HLTH SC 2107 - Precision Medicine

North Terrace Campus - Semester 2 - 2019

A major source of improvements in health outcomes in modern medicine have come from a precision medicine approach. Precision medicine involves the use of biomarkers, genetic information and state-of-the art imaging to ensure that the patient receives the right diagnosis; receives the right medicine for them and at the right dose for the right duration. Health care professionals working in public health, health policy, diagnostic laboratories, clinical research and clinical trials as well as clinical care require an understanding of how laboratory techniques and imaging contribute to improved health outcomes.

  • General Course Information
    Course Details
    Course Code HLTH SC 2107
    Course Precision Medicine
    Coordinating Unit Medical Sciences
    Term Semester 2
    Level Undergraduate
    Location/s North Terrace Campus
    Units 3
    Contact Up to 3 hours per week
    Available for Study Abroad and Exchange Y
    Prerequisites ANAT SC 1102 or BIOL 1101
    Course Description A major source of improvements in health outcomes in modern medicine have come from a precision medicine approach. Precision medicine involves the use of biomarkers, genetic information and state-of-the art imaging to ensure that the patient receives the right diagnosis; receives the right medicine for them and at the right dose for the right duration. Health care professionals working in public health, health policy, diagnostic laboratories, clinical research and clinical trials as well as clinical care require an understanding of how laboratory techniques and imaging contribute to improved health outcomes.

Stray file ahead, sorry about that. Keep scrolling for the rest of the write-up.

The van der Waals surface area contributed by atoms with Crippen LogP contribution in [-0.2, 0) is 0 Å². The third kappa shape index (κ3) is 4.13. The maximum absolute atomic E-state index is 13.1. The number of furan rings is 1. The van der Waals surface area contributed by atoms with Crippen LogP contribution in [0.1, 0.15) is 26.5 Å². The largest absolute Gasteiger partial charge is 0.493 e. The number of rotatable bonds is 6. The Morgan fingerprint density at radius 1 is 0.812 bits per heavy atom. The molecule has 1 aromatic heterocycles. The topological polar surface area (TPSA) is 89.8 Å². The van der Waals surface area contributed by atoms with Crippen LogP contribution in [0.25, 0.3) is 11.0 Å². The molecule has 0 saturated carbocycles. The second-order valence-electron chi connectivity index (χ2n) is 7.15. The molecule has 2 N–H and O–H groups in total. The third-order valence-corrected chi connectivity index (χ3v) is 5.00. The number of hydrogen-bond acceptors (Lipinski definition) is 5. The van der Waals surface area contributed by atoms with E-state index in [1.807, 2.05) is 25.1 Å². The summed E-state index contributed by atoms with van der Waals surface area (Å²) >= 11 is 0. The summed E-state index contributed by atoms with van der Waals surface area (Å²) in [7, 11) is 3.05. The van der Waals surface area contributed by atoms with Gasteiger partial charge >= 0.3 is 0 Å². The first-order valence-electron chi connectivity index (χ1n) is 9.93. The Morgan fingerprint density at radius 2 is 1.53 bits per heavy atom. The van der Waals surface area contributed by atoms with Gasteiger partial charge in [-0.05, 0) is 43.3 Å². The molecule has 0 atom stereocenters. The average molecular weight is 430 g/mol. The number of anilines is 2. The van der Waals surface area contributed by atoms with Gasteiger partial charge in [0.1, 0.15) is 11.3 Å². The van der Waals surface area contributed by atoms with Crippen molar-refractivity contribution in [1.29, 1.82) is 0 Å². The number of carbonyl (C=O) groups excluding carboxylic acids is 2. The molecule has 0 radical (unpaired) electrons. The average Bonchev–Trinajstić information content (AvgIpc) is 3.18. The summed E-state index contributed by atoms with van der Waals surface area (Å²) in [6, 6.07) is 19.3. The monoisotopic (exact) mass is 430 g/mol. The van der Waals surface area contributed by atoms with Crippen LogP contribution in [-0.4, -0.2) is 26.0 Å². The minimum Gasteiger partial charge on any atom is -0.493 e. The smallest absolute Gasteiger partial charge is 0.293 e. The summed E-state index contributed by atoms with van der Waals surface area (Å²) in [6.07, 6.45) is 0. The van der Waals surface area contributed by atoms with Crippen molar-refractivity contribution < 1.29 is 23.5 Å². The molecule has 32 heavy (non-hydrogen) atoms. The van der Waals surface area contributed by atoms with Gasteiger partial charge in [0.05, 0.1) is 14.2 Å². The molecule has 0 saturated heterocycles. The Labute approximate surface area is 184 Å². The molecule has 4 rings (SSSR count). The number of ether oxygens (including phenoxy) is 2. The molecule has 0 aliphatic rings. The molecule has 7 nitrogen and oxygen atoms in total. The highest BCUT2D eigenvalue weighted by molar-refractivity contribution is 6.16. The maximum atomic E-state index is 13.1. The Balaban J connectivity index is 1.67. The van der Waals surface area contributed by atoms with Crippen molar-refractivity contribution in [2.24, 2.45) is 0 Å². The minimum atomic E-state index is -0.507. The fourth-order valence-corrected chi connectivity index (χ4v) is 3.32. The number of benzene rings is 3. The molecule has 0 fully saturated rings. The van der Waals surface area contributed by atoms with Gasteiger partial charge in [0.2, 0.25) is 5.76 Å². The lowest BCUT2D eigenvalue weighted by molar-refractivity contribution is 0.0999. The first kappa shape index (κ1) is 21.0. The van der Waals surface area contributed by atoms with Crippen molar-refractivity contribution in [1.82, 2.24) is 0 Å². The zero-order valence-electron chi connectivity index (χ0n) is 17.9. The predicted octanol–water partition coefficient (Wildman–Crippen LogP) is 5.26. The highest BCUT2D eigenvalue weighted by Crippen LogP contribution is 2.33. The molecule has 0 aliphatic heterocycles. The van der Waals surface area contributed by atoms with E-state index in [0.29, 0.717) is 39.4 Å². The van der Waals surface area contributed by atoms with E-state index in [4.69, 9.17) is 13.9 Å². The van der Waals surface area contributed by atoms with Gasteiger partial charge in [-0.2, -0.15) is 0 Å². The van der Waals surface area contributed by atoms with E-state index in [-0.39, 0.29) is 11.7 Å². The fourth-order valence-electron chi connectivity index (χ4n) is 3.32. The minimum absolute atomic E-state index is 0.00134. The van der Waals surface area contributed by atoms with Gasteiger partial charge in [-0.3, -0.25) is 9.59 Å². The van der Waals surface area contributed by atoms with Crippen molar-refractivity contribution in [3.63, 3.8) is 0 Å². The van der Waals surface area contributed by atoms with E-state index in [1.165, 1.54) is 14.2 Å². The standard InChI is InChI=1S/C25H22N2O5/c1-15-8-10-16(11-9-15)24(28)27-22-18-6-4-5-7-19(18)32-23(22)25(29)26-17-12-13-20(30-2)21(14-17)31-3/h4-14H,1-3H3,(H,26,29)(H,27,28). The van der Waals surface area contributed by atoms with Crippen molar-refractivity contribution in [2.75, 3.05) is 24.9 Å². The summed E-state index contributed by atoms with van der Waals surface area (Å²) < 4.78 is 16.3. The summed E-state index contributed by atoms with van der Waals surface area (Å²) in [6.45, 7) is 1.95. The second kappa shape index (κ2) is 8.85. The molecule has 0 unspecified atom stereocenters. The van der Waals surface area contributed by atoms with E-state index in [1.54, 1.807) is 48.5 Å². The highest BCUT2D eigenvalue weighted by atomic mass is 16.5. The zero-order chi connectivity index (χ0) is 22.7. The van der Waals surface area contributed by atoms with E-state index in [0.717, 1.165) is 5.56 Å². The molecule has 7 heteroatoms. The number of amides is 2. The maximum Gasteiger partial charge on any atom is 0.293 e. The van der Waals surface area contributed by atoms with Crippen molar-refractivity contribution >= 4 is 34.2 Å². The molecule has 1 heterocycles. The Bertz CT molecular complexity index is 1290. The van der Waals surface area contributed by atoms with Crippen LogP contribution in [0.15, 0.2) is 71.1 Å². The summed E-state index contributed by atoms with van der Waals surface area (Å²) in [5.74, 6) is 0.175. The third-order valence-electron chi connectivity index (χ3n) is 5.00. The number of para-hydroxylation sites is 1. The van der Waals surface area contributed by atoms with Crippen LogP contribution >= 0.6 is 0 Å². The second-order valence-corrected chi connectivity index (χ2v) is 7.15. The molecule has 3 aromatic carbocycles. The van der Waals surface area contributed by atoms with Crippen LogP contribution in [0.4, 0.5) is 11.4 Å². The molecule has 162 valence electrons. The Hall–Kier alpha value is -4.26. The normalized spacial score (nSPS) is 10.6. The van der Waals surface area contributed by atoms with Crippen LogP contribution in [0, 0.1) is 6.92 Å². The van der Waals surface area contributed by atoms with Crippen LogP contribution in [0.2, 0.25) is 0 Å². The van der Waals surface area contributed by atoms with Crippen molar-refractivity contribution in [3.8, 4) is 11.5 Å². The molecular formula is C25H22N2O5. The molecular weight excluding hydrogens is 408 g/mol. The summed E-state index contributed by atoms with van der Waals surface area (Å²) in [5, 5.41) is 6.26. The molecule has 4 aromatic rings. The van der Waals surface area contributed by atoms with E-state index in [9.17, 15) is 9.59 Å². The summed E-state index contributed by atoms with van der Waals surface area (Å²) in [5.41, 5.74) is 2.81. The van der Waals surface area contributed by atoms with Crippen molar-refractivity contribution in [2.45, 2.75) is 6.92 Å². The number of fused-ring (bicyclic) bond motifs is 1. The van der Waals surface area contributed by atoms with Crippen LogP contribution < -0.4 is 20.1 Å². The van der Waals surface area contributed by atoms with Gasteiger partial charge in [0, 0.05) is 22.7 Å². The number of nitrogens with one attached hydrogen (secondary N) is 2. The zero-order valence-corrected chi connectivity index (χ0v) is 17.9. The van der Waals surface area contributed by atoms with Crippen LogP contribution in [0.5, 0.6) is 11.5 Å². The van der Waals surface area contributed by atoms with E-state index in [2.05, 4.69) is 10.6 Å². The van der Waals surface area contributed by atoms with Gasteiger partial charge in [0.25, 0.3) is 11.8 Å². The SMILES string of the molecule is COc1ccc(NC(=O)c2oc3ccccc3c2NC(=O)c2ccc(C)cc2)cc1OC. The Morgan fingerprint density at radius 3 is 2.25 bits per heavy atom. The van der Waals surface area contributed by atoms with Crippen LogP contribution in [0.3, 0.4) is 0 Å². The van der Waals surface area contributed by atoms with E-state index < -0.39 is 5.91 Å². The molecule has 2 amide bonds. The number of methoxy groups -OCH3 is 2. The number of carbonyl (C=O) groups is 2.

Course Staff

    Course Coordinator: Dr Viythia Katharesan

    Course Timetable

    The full timetable of all activities for this course can be accessed from Course Planner.

  • Learning Outcomes
    Course Learning Outcomes
    On successful completion of this course students will be able to:

    1. Describe how modern technologies have changed diagnosis, treatment and patient outcomes.
    2. Explain how the key principles of diagnostic testing inform disease screening of population and individuals.
    3. Demonstrate an understanding of the ethical issues that result from risk and genetic screening.
    4. Describe the determinants of individual response to medicines and demonstrate an understanding of how genetics alters therapeutic response to medicines.
    5. Apply the principles of precision medicine to propose diagnostic and treatment approaches to currently unmet medical needs.
    6. Describe the multidisciplinary nature of the development and application of new tools in precision medicine.
    University Graduate Attributes

    This course will provide students with an opportunity to develop the Graduate Attribute(s) specified below:

    University Graduate Attribute Course Learning Outcome(s)
    Deep discipline knowledge
    • informed and infused by cutting edge research, scaffolded throughout their program of studies
    • acquired from personal interaction with research active educators, from year 1
    • accredited or validated against national or international standards (for relevant programs)
    1, 2, 3, 4, 5, 6
    Critical thinking and problem solving
    • steeped in research methods and rigor